Dan Goodin's "Google confirms that advanced backdoor came preinstalled on Android devices"

  12. Sandbox applications:

    Run application such as browser inside a "sandbox" which prevents it from accessing files on your computer, or controls which files are accessible.

    Sandboxie (Windows only)
    Firejail (Linux only)
    AppArmor (Linux only)

  13. File access controls:

    For various files and folders, set which applications are allowed to access them.

    Brendan Hesse's "Why You Should Use Windows Defender's Ransomware Prevention"

  14. Separate computers for separate functions:

    It may be tempting to run a web server and database and routing software and network-storage disk and your personal stuff (browser, password manager, files, etc) all on the same box. It can be done, under Windows or Linux etc. But that greatly increases the chance of some bug or exploit, some incoming attacker being able to access your personal files. It's better to run all the server (incoming) stuff on one box, and all the personal (outgoing) stuff on another box. And set the firewall rules on each box to allow only what is needed on that box.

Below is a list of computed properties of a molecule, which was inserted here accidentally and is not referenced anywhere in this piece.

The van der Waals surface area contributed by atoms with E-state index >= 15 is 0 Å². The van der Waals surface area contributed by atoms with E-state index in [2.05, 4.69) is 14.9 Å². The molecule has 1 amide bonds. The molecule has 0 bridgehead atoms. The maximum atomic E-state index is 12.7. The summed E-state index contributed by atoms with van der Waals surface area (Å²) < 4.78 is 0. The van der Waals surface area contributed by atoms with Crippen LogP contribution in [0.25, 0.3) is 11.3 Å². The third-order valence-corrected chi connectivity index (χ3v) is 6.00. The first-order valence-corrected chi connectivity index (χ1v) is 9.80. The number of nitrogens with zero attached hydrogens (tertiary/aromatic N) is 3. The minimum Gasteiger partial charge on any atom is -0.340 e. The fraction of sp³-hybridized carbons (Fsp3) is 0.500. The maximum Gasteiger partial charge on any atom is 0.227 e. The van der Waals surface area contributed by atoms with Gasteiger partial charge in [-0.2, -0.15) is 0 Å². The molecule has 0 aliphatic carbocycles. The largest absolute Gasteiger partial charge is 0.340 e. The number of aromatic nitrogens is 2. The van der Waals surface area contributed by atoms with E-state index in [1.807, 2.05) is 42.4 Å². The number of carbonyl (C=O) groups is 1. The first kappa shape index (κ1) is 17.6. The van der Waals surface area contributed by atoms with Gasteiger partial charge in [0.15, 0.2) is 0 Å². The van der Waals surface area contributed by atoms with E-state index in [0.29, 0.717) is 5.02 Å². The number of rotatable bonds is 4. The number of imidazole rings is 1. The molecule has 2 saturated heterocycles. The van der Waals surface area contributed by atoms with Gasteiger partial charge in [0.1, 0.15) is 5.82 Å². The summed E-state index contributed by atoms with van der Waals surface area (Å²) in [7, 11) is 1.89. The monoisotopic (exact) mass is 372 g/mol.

Even better, run server-stuff on some commercial hosting service. Let them worry about 24/365 availability, bandwidth, disk space, updating, etc. But you'll have to pay for it.

  15. Turn off the computer:

    When not using the computer, turn it off, so attacks can't get in. Maybe turn off your entire LAN (by turning off the router) before going to bed at night, or when going on vacation ?

    Maybe put critical data on a thumb-drive or external drive, and only mount that drive for brief periods when you need to use that data.